The Human Instinct by Ken Miller


@archicastor1 You might find this book interesting since you liked Millers first book.

The Human Instinct: How We Evolved to Have Reason, Consciousness, and Free Will
is a new book by Ken Miller, one of the leading voices in the science and religion war conversation. A Roman Catholic and professor of biology at Brown, He was awarded the University of Notre Dame’s 2014 Laetare Medal, the oldest and most prestigious honor given to American Catholics. This book, Miller’s third concerning science and religion, will be released on April 17, 2018. It is described as

A radical, optimistic exploration of how humans evolved to develop reason, consciousness, and free will.

Lately, the most passionate advocates of the theory of evolution seem to present it as bad news. Scientists such as Richard Dawkins, Lawrence Krauss, and Sam Harris tell us that our most intimate actions, thoughts, and values are mere byproducts of thousands of generations of mindless adaptation. We are just one species among multitudes, and therefore no more significant than any other living creature.

Now comes Brown University biologist Kenneth R. Miller to make the case that this view betrays a gross misunderstanding of evolution. Natural selection surely explains how our bodies and brains were shaped, but Miller argues that it’s not a social or cultural theory of everything. In The Human Instinct, he rejects the idea that our biological heritage means that human thought, action, and imagination are pre-determined, describing instead the trajectory that ultimately gave us reason, consciousness and free will. A proper understanding of evolution, he says, reveals humankind in its glorious uniqueness—one foot planted firmly among all of the creatures we’ve evolved alongside, and the other in the special place of self-awareness and understanding that we alone occupy in the universe.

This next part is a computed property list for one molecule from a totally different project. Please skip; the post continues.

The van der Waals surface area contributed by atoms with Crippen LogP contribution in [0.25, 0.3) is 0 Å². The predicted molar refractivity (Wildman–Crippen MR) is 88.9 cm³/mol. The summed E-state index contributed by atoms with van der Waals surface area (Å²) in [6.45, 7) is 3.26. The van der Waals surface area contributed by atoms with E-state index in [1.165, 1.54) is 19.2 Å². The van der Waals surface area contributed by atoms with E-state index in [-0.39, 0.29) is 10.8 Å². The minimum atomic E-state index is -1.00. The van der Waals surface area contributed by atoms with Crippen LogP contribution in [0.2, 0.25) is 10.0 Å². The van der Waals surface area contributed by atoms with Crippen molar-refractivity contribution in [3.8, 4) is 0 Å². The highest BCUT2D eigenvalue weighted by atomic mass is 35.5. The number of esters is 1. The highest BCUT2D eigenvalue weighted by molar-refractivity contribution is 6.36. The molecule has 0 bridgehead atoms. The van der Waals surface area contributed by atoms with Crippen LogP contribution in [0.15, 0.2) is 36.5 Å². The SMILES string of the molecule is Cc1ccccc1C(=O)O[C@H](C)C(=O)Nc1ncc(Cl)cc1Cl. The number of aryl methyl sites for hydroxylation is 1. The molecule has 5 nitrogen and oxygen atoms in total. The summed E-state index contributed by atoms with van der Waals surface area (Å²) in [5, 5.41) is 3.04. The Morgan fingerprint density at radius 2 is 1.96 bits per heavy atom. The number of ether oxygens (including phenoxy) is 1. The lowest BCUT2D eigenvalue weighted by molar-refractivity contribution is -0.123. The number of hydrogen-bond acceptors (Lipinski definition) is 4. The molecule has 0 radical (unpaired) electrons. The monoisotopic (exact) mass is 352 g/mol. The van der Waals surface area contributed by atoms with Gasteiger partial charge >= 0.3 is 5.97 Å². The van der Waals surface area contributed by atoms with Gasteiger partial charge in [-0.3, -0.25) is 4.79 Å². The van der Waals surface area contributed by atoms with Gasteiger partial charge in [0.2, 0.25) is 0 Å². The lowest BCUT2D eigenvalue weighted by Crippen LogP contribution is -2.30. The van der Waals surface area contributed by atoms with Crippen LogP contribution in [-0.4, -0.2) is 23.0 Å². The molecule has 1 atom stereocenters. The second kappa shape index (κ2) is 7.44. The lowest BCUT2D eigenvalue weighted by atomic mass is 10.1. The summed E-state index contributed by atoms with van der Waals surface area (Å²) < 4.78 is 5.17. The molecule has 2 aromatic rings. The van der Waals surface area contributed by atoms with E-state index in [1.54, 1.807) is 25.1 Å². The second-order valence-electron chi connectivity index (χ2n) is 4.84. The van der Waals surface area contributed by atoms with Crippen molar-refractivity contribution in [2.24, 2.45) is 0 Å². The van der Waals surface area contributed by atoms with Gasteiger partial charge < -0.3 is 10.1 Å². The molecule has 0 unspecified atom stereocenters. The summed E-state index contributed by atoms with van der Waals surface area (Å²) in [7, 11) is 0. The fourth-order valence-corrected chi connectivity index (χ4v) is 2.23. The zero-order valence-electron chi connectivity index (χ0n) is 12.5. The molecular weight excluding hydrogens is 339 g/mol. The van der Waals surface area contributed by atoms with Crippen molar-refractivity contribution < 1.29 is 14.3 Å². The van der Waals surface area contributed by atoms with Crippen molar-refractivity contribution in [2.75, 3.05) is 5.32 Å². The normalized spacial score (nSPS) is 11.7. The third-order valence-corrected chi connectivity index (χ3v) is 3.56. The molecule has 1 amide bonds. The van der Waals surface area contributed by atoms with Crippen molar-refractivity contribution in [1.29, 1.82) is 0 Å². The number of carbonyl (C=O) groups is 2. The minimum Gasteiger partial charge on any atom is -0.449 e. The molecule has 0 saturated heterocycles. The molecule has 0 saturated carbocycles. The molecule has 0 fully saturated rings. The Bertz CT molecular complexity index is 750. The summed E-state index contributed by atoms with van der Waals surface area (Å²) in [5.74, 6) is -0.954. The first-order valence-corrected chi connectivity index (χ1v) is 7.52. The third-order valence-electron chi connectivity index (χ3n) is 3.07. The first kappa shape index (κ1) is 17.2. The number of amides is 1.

Equal parts natural science and philosophy, The Human Instinct is a moving and powerful celebration of what it means to be human.

(David Heddle) #2

Nice. Miller will be skewered in certain quarters.


Indeed. The ID folks, the YEC folks, and the militant atheist folks tend to hate him. What’s not to like?

(Curtis Henderson) #4

Sounds like a pretty good endorsement to me!

P. S. @beaglelady, you have the best links, thanks for another!


I’m so glad you like them, Curtis! I have another one or two in the works.

(George Brooks) #6


Perhaps not quite equal parts natural science & philosophy… it sounds like there might be some metaphysics in there too!

Despite my Unitarian Universalist foundation, I’m rather a mystic when it comes to the soul. I see the soul as one of those “mystery boxes” that some people order on the internet. But the difference is our souls take years to unwrap.

God delivers to each of us this mysterious apparatus. Some of us get to love jazz (I’m not such a one). Some of us are given the inclination to have their conversations abruptly interrupted by the sunlit view of a thundercloud forming, or a flock of starlings swirling in a darkening sky.

(Juan Romero) #7

Thanks! I’ll definitely check it out.


Metaphysics is a branch of philosophy.

(John Dalton) #9

That seems like a bold statement!


It is. We are the only species we know of with this special place of self-awareness and understanding. But this is a book blurb, anyway.